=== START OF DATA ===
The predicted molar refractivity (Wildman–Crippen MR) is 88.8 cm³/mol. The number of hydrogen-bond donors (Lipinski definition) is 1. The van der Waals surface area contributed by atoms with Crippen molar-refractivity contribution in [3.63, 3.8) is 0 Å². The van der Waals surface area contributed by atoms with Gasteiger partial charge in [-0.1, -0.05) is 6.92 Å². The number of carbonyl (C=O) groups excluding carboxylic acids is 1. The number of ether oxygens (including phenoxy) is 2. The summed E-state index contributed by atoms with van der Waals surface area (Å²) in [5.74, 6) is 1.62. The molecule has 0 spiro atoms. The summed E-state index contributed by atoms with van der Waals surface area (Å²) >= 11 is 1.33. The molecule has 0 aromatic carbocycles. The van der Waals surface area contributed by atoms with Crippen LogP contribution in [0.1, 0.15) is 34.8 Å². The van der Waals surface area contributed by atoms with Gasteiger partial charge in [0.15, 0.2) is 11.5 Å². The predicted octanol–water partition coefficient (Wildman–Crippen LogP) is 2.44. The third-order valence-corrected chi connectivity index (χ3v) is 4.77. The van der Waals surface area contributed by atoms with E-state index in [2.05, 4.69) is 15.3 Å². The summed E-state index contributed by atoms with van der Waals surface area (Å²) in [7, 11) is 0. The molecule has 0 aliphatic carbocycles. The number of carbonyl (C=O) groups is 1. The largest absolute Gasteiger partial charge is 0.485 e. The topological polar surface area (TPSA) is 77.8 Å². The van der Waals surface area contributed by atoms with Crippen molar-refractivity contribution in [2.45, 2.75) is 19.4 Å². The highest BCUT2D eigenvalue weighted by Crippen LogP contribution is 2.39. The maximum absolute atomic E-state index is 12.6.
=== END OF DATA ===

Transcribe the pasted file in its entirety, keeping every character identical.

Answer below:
The predicted molar refractivity (Wildman–Crippen MR) is 88.8 cm³/mol. The number of hydrogen-bond donors (Lipinski definition) is 1. The van der Waals surface area contributed by atoms with Crippen molar-refractivity contribution in [3.63, 3.8) is 0 Å². The van der Waals surface area contributed by atoms with Gasteiger partial charge in [-0.1, -0.05) is 6.92 Å². The number of carbonyl (C=O) groups excluding carboxylic acids is 1. The number of ether oxygens (including phenoxy) is 2. The summed E-state index contributed by atoms with van der Waals surface area (Å²) in [5.74, 6) is 1.62. The molecule has 0 spiro atoms. The summed E-state index contributed by atoms with van der Waals surface area (Å²) >= 11 is 1.33. The molecule has 0 aromatic carbocycles. The van der Waals surface area contributed by atoms with Crippen LogP contribution in [0.1, 0.15) is 34.8 Å². The van der Waals surface area contributed by atoms with Gasteiger partial charge in [0.15, 0.2) is 11.5 Å². The predicted octanol–water partition coefficient (Wildman–Crippen LogP) is 2.44. The third-order valence-corrected chi connectivity index (χ3v) is 4.77. The van der Waals surface area contributed by atoms with E-state index in [2.05, 4.69) is 15.3 Å². The summed E-state index contributed by atoms with van der Waals surface area (Å²) in [7, 11) is 0. The molecule has 0 aliphatic carbocycles. The number of carbonyl (C=O) groups is 1. The largest absolute Gasteiger partial charge is 0.485 e. The topological polar surface area (TPSA) is 77.8 Å². The van der Waals surface area contributed by atoms with Crippen molar-refractivity contribution in [2.45, 2.75) is 19.4 Å². The highest BCUT2D eigenvalue weighted by Crippen LogP contribution is 2.39. The maximum absolute atomic E-state index is 12.6.